Top 50 interesting facts about The Bahamas and Bahamians
The Bahamas is a small island nation off the southeast coast of North America that shares many similarities with neighbouring countries. But at the same time it is a unique country with its own customs, history and culture. In our article, we have collected 50 fascinating facts about this country and its people, which will help to form a first impression and interestingly plan your holiday in the Bahamas.
50 most interesting facts about Bahamians and the Bahamas
So, let’s begin our journey through the history, traditions and sights of this amazing country.
1. The first inhabitants of the archipelago were the Lucayan Indians, who settled on the islands in the IX century AD.
2. The first European to visit the Bahamas was Christopher Columbus. On 12 October 1492, his ships anchored off the island of San Salvador, and this day is considered the day of the discovery of America.
3. The Spanish virtually wiped out the Lucayan Indians by exporting them to the neighbouring islands of Cuba and Haiti to work on plantations.
4. The Bahamas was a haven for pirates until the middle of the 17th century, and the remains of Spanish galleons laden with gold are still found in its waters.
5. In 1650, the Bahamas went to the British, who founded a settlement on the Island of Eleuthera, and a hundred years later finally expelled the pirates.
6. Beginning in 1718, slavery supporters expelled from America began bringing slaves to the islands and established thousands of plantations. After slavery was abolished, the islanders lived a poor existence.
7. In the early twentieth century, the Bahamas became a smuggling capital. At this time, Prohibition was in effect in the States, and a huge rum warehouse was formed in Nassau.
8. In 1940, a military base was established in the Bahamas, and the military began to specially come on holiday to these places. This moment can be considered the beginning of the country’s tourism industry.
9. After the Second World War, the archipelago attracted rich holidaymakers, who were lured by the Governor-General of the island in every possible way.
10. In 1973, the Bahamas gained independence, but the British monarch is still the de facto head of state.
The Bahamas today
11. The Bahamas is now an independent nation, a member of the British Commonwealth and the UN. It is a democratic country with a low level of corruption.
12. The archipelago consists of 700 islands and atolls, most of which are uninhabited. In total, the archipelago includes about 3,000 islands.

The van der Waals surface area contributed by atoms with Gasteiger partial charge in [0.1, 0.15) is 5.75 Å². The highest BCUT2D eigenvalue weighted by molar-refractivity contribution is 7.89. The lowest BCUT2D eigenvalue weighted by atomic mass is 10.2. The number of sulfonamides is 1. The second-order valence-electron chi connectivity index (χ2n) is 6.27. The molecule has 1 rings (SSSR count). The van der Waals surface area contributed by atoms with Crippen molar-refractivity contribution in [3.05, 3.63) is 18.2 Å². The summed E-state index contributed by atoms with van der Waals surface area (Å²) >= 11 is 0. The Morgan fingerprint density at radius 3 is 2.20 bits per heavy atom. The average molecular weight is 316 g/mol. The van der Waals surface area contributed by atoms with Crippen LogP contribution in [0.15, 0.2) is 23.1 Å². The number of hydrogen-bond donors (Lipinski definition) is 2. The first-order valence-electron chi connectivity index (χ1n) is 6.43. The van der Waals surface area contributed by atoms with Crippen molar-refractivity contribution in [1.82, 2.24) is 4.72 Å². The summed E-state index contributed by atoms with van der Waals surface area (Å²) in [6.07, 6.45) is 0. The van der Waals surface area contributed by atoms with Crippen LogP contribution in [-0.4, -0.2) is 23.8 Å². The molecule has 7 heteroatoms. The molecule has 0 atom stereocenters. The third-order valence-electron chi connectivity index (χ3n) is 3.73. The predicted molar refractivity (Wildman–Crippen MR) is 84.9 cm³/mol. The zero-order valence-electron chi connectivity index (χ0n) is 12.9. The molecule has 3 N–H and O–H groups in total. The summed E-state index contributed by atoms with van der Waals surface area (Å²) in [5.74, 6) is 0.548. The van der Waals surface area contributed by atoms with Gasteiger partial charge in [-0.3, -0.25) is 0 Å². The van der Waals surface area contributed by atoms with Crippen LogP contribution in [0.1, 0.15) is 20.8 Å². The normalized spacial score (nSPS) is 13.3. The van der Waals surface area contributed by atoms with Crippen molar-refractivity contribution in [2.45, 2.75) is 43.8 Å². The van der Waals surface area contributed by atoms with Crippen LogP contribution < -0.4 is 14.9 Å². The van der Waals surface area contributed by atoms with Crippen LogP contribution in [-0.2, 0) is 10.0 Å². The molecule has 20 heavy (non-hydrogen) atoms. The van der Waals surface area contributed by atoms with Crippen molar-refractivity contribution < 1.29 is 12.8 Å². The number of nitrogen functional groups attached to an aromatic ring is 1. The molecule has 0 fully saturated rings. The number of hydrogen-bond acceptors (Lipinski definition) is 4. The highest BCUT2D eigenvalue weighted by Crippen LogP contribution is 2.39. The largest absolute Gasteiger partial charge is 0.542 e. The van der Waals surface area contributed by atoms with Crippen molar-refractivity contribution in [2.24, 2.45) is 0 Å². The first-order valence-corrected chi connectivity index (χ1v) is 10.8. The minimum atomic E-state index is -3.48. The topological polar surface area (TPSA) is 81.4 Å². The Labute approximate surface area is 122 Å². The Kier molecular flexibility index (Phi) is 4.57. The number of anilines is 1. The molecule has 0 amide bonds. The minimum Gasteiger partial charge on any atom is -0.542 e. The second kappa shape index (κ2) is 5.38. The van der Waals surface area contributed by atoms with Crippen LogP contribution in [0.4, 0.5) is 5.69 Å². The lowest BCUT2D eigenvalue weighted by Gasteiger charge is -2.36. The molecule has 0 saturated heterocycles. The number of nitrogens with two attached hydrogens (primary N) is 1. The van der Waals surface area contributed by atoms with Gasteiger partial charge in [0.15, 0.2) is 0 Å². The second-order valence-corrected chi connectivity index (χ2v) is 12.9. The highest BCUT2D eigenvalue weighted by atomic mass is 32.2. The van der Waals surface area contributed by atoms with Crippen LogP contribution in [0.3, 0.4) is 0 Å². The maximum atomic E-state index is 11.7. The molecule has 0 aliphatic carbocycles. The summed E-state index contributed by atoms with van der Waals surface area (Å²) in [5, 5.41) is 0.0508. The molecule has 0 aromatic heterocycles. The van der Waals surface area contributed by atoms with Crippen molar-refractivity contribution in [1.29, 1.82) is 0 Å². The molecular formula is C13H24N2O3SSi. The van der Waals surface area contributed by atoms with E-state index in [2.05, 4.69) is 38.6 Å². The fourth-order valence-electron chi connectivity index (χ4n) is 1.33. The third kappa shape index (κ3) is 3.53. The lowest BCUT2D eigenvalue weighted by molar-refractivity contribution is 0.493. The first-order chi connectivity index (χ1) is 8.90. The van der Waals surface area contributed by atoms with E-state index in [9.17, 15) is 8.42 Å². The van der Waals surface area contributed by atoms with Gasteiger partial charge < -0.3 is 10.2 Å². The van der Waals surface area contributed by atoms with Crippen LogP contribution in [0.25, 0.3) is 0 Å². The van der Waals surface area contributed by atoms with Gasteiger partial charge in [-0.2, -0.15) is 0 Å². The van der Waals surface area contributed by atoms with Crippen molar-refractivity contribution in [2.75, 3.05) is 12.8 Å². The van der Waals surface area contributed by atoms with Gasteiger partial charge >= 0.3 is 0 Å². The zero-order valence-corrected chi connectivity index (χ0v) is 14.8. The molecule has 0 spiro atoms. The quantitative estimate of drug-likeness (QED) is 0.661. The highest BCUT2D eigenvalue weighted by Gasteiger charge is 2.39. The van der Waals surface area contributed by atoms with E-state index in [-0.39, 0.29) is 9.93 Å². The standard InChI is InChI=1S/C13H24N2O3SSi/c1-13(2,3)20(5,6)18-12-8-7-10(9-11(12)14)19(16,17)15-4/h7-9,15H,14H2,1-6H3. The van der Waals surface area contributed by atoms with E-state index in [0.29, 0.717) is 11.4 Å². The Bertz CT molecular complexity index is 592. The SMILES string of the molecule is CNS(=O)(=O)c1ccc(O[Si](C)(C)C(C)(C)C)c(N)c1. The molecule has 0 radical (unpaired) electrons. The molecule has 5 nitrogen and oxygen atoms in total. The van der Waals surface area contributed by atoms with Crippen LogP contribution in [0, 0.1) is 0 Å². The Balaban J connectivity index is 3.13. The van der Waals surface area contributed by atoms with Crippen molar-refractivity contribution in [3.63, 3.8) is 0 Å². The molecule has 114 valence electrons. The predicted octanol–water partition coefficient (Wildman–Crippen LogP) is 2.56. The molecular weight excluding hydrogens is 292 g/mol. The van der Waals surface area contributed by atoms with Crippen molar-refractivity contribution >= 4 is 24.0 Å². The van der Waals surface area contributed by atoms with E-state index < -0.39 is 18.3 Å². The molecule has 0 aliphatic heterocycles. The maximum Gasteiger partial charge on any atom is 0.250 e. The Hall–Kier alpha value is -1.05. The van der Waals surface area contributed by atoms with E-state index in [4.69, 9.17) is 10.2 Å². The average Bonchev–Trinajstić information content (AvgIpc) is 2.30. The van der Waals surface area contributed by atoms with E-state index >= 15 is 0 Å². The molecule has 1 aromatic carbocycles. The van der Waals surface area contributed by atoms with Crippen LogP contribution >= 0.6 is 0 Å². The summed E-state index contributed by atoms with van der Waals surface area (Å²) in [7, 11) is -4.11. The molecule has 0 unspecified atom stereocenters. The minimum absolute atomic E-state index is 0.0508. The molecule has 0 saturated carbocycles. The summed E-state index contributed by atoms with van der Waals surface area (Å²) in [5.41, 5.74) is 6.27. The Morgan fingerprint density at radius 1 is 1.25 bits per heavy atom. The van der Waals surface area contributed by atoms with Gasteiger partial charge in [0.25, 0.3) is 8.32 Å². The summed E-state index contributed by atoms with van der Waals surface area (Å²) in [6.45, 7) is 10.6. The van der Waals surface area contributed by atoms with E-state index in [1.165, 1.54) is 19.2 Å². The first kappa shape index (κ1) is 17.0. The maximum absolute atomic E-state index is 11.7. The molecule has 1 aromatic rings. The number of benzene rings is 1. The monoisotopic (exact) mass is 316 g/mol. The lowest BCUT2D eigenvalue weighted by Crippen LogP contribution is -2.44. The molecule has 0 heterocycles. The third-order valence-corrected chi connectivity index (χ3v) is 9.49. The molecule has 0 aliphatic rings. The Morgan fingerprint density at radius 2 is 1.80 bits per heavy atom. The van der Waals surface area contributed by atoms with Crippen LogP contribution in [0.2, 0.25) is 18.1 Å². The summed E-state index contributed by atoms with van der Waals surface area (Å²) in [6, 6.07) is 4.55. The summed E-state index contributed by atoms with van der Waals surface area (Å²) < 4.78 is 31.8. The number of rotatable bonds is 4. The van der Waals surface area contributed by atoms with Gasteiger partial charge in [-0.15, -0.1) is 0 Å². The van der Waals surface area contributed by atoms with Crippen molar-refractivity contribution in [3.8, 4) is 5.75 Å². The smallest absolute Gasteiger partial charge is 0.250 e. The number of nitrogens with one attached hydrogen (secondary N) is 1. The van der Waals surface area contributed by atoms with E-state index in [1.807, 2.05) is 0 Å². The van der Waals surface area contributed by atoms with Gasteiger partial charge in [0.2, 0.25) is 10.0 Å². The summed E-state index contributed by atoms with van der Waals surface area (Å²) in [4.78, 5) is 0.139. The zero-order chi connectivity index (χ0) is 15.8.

13. The total area of the Bahamian Commonwealth is almost 14 thousand square kilometres, which is five times less than the area of the neighbouring island of Haiti.
14. In the Bahamas live 320 thousand people, and almost two-thirds of them – on the capital island of New Providence.
14. On New Providence is the capital of the country – Nassau. The city was founded by the English in the middle of the XVII century, and at first it was called Charlton. In 1695, it was renamed Nassau in honour of the new British King William III of Orange.
15. The most famous and bloodthirsty pirate of the Caribbean Sea – Blackbeard, aka Edward Teach – had his headquarters in Nassau at one time.
16. The official language of the country is English, due to the long British rule.
18. It is difficult to call the Bahamas a multinational country, because almost 90% of the population are descendants of African slaves and mestizos. Only 5 per cent of the population is represented by European immigrants.
19. The local currency is called the Bahamian dollar. It is actually pegged to the American dollar and is exchanged at a 1:1 rate.
20. The Bahamas lie in the time zone -5 and -4 UTC, that is 4–5 hours behind Greenwich time. There is a translation of time from summer to winter and vice versa.
21. The main attraction and value of the Bahamas are its beaches. These are extremely picturesque places with clean sand and shallow sea. On Harbour Island, the sand is an amazing pink colour.
22. Near Long Island is the famous Blue Hole of Dean, a sinkhole filled with water. Its depth is 202 metres, and it attracts divers from all over the world.
23. Another mysterious place in the archipelago is the Bimini Road, which stretches underwater from the island of the same name to the coast of Florida. The Bimini Road is made up of regular shaped stone slabs, and many believe it to be the remains of a megalithic structure.
24. Near Nassau, there is a resort island Paradise, where the most expensive and famous hotel of the archipelago – Atlantis – is located. The island is accessed by two bridges.
25. On the island of Grand Bahama is the Lucayan National Park, overgrown with Cuban pine, a rare tree for these places.